YAMOUSSOUKRO, IVORY COAST — IN this small town in the West African bush, an army of workers is doing in three years what once took European artisans more than a century. Since September 1986, some 1,200 laborers have been working day and night, building a Roman Catholic basilica that will be the world's largest church when completed in September. Our Lady of Peace of Yamoussoukro will be higher and longer than St. Peter's in Rome.
This gargantuan project is not the first to be built in Yamoussoukro, once the native village of President F'elix Houphouet-Boigny, and today the nation's capital. Yamoussoukro also has eight-lane boulevards, a presidential palace, a 300-room luxury hotel, a convention center, the Houphouet-Boigny Foundation - as large as the US Capitol building, and three training institutes.
Ironically, this flurry of building has gone on as the Ivory Coast has continued to slip deeper into dire economic straits.
As the world's largest cocoa producer, the Ivory Coast was considered one of Africa's few economic success stories. But in recent years, world cocoa prices slumped. The country last year stopped repaying its $10-billion foreign debt. Per capita income has dropped 50 percent since the early 1980's, to $650 a year.
In a country with a tightly-controlled government press, it is difficult to gauge opposition to the basilica. But when a French magazine published photos of the basilica last fall, merchants in one of the public markets reacted by shaking their heads in disbelief.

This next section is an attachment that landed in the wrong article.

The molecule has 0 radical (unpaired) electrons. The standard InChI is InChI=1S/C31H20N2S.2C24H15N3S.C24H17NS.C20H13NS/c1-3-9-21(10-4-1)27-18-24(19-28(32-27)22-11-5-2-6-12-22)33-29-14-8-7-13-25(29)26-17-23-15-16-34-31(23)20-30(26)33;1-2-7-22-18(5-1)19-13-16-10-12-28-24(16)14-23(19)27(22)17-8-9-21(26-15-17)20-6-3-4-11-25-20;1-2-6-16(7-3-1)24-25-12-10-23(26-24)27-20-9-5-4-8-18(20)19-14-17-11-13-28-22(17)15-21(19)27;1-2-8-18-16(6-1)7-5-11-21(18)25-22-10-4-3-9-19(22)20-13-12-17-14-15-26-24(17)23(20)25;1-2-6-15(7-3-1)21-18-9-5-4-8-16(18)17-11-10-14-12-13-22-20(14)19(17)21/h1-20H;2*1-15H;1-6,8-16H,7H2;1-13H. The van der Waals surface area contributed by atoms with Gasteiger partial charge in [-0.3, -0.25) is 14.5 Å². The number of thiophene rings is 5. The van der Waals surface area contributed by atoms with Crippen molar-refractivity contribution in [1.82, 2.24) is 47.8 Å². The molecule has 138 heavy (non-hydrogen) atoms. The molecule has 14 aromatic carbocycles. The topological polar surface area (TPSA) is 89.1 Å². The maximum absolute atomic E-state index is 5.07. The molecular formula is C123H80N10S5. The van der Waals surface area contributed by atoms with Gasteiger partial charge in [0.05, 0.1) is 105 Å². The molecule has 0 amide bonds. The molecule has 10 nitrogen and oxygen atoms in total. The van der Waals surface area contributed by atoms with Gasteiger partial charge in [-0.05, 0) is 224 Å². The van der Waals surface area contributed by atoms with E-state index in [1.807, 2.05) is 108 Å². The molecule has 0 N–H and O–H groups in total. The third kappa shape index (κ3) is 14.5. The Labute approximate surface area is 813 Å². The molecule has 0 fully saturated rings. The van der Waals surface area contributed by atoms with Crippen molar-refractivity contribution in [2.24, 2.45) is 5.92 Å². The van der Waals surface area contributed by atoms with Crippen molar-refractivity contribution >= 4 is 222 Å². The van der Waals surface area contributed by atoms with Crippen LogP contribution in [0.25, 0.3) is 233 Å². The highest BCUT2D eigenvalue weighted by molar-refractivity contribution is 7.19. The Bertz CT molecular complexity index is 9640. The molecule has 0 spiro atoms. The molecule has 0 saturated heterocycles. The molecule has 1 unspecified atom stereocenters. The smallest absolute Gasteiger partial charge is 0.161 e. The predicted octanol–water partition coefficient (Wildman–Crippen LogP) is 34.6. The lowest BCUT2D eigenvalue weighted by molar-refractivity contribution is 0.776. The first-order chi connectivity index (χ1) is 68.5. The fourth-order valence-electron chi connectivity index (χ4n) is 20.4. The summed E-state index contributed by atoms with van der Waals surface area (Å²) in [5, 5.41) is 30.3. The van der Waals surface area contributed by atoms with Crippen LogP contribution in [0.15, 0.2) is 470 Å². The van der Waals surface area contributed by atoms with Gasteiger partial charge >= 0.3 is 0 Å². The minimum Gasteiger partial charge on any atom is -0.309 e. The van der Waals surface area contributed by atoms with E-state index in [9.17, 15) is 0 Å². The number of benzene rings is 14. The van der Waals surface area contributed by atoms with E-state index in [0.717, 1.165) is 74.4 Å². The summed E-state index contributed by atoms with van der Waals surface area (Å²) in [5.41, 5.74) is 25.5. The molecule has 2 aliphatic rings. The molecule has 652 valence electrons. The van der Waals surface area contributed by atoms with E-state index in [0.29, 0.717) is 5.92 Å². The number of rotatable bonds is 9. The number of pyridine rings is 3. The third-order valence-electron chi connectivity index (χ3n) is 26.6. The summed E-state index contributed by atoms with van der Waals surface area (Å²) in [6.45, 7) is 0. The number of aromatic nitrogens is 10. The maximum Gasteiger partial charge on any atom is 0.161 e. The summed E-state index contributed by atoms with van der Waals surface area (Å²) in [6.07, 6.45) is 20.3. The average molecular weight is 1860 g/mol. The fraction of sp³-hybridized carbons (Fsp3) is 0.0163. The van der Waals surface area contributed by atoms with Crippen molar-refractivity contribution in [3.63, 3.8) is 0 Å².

``They shouldn't be spending money on things like this when people can't afford to send their children to school and people are dying because they can't buy medicine,'' said one merchant.
The showpiece of the complex is its huge domed nave - whose base is as wide as the length of an American football field. Its most striking features are the ground floor walls and doors - made entirely of 13th-century-style stained glass. Two acres of stained glass were created for the basilica - the equivalent of two years' output of all the stained- glass companies of Europe - say those involved in the project.
AMONG other things, the basilica will boast:
272 concrete columns.
Seven acres of imported Italian and Spanish marble.
About 88 acres of French-style formal gardens around the structure, containing 13 miles of underground watering pipes.
Extra-thick insulation and a specially designed air-conditioning system to protect against the the blistering West African sun.
Special sound-proofing measures such as carpeting, padded seat backs, and tiny sound-absorbing holes drilled in the ceiling, to reduce echoing.
The structure will hold 300,000 worshipers both inside and out.
The President bridles at criticism of the basilica - which he says he is paying for with personal funds. The cost is a closely-guarded secret, but estimates range upward of $130 million.
Mr. Houphouet-Boigny intends to have Pope John Paul II officially inaugurate the basilica, which he will then present to The Vatican. Vatican spokesmen, however, have not yet said whether the Pope will comply, or whether the church will accept the basilica, which will cost $1.7 million a year to maintain.
``I cannot imagine the Pope not accepting it,'' says Pierre Cabrelli, the French site manager and construction chief.
Mr. Cabrelli sees the basilica as a powerful symbol that the southward spread of Islam into sub-Saharan Africa from North Africa stops at Yamoussoukro. Situated some 160 miles north of the economic capital of Abidjan, Yamoussoukro sits on the dividing line between the predominately Muslim north and Christian south of this former French colony. Overall, the Ivory Coast is 30 percent Muslim, 15 percent Christian (mostly Catholic) - and more than 50 percent animist.
``I see the basilica as a spiritual symbol, but also as security for the Catholic Church against Muslim imperialism in Africa,'' Cabrelli said.
As he spoke, outside his office, some of the dozens of Muslim construction workers helping build the world's largest Christian church were stopping for their noon prayers to Mecca.